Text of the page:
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The truth about lululemon…

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I worked for lululemon for just under three years, from 2007 to 2010, and even as I write this I can count 5 pieces of lululemon clothing I am wearing at this moment. I wanted to share my story because this company has made a profound impact on the person I am today.

Rumors have always circulated around this yoga apparel company as a cult, brainwashing their employees and sending them to the landmark forum to become robots and work their lives away making little in return.  Lawsuits have been springing up left and right over not getting paid for working overtime and now a lululemon employee is the prime suspect for the murder of one of her co-workers at the Bethesda store (  But, there are two sides to this story and I have seen and been on both…

One side  is all true: lululemon has a vision to “Elevate the World from Mediocrity to Greatness” and their mission is to “Create Components for People to Live Longer, Healthier, More Fun Lives.”  This seems odd to a good majority of people considering they are a retail clothing store. Since I was a thirsty horse in the realm of personal development, I quit my job at as as an assistant manager of a local kayak shop to make less money (I could barely pay rent and keep food in the fridge) as a lululemon educator.  Don’t get me wrong,  lululemon pays decent and there are amazing benefits, especially if you’re an athlete,  it’s just that I chose to live in the most expensive county in the US.  Not only was it worth it to me, but  it was the greatest company in the world as far as I was concerned. The more I learned about the company, the more in love I fell.  There are hundreds of reasons why, but to name a few:

– I was attending all the fitness classes I wanted throughout the community while lululemon gladly paid the fitness bill (highly beneficial to all parties, I got to work out for free and  lululemon got their grassroots marketing, as I was always head to toe in the newest and brightest lululemon gear)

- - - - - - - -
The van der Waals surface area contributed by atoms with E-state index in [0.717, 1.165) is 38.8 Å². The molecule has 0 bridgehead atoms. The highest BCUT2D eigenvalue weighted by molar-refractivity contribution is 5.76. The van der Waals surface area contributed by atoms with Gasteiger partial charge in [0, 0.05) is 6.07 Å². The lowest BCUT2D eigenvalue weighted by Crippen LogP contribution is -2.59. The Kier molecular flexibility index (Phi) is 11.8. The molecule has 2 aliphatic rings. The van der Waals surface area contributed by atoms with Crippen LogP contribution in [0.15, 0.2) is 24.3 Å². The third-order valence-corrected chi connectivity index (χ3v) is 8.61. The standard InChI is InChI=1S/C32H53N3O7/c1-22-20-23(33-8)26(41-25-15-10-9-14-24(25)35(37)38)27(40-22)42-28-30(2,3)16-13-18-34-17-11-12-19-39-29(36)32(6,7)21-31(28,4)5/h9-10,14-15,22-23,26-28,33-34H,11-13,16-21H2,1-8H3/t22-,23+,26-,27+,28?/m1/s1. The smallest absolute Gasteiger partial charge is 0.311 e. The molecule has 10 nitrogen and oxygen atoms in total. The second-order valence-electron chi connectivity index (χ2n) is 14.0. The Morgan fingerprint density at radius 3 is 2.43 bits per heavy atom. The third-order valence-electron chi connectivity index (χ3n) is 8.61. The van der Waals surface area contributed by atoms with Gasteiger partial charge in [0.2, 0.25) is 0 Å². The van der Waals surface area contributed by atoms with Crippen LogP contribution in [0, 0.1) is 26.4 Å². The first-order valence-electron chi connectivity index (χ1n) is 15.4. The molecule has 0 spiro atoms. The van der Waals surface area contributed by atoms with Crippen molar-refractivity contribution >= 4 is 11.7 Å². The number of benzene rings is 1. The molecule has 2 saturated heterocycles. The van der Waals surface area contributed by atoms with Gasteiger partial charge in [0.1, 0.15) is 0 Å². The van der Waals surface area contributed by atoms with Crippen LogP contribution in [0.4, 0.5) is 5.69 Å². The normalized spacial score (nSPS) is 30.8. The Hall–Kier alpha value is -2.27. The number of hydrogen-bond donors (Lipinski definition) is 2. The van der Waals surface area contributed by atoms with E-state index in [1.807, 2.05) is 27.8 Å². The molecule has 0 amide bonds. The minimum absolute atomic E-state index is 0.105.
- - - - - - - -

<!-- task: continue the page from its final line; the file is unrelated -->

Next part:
-The stores offer free weekly yoga classes to everyone which gave me a real sense of community for the first time

-I was encouraged to set goals based on my dreams and post them at the store (whether or not these goals included staying with the company)

-Chip Wilson (the founder and former CEO of lululemon) had his personal phone number listed on lulunet (lululemon web) as well as all other high-ups in the company (which made me feel just as important as them instead of less equal or important like most companies in my personal experience).

-The lululemon manifesto was packed with inspirational quotes to live by like “sweat once a day”, “dance, sing, floss, and travel”, “do one thing a day that scares you”, and “friends are more important than money”.

-My co-workers felt like family and quickly became some of my best friends in the world.  (One is even going to be the maid of honor in my wedding next year.)

-The company paid for me to go to the Landmark Forum where for the first time I saw how my own patterns of thinking were holding me back from so many of the things I wanted in my life.